Creates a new citywide elected office, public advocate, to be elected to four-year terms; provided with a staff, budget and offices within City Hall; and given a range of powers to review city programs and performance, investigate complaints against government, hold hearings and introduce legislation.
What the Measure Would Do
Proposition H is a charter amendment that would create a new citywide elected office — public advocate — and establish the powers for this office.
The public advocate would be elected by citywide vote in a general or special municipal election. She or he could not serve more than two consecutive fouryear terms, but there would be no limit to the number of nonconsecutive terms a public advocate could serve.
The public advocate would be required to have an office in City Hall and a staff, including a deputy public advocate and at least two assistant public advocates.
This measure would also make a nonbinding recommendation that the Office of the Public Advocate have at least two staff members per supervisorial district (a total of 22 additional staff) to perform constituent services and investigations.
The public advocate would have the power to:
Introduce legislation at the Board of Supervisors and hold public hearings
Review the administration of city programs by city agencies, assess compliance with required customer service plans, issue reports and conduct performance audits of city departments
Make recommendations to the Board of Supervisors, mayor and agencies on policies to correct problems identified
Receive, investigate and attempt to resolve complaints from members of the public concerning city services; refer complaints to the city attorney and/or the Ethics Commission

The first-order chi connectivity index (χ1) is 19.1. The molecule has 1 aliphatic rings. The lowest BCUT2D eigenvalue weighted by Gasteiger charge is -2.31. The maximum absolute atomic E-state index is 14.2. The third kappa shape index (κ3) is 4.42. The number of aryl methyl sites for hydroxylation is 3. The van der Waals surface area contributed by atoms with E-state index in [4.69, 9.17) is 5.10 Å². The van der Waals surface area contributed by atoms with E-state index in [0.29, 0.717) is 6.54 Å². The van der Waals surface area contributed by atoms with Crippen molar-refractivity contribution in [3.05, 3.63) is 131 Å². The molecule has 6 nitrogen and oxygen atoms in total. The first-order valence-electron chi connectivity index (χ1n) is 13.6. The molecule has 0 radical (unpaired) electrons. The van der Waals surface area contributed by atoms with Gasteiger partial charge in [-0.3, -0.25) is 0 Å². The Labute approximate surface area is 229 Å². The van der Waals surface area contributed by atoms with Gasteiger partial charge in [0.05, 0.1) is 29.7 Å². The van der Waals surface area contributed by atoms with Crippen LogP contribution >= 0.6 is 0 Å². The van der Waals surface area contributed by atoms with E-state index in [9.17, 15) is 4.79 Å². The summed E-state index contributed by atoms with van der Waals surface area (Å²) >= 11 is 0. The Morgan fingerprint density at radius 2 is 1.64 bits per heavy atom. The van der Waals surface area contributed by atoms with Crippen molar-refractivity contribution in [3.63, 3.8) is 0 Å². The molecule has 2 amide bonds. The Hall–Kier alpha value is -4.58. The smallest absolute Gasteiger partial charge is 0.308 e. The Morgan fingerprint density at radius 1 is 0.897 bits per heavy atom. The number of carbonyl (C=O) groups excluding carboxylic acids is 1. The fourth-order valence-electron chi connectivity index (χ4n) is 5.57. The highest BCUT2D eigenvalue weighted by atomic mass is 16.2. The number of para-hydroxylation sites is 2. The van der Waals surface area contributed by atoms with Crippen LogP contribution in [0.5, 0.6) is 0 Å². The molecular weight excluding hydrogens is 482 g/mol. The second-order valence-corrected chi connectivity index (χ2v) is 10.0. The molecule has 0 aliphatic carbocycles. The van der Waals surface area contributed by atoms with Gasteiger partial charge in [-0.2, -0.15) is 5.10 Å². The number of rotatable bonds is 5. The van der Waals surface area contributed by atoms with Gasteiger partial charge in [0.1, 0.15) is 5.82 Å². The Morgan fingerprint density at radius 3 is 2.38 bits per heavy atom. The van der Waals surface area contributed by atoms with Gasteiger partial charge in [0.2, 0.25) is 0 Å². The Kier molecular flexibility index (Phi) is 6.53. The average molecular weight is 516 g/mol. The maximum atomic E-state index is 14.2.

Oversee the city’s Whistleblower Program — which investigates complaints against the city, its services and its employee management — in coordination with the city controller
Hire and fire the director of the Office of Citizen Complaints (to be known as the Department of Police Accountability should Prop. G pass)
Conduct investigations, issue subpoenas, access city records and contract outside experts to assist in performing duties
The authority to perform these functions currently exists in various city departments, which remain largely unchanged under the proposed measure. Prop. H combines many existing oversight and auditing functions and avenues for public complaint and departmental accountability and either puts them under this new elected office or shares these powers between the existing department authority and the public advocate.
The controller has projected that this measure would cost between $600,000 and $3.5 million annually, depending upon the ultimate staffing level.1
Attacks on the City Charter’s Balance of Powers
Propositions D, H, L and M
The distribution of power in San Francisco government is defined by its City Charter, the city’s constitution. In 1995, after years of work by SPUR and others, the voters adopted a new charter to replace the previous one, from 1932. Over time, the 1932 charter had become outdated and overly complex, with hundreds of incremental changes.* The primary purpose of the 1995 charter reform was to lay out clear lines of authority, responsibility and accountability between the commissions, the supervisors and the mayor to allow the city to act quickly and decisively as needs arose and to enable citizens to hold elected leaders accountable.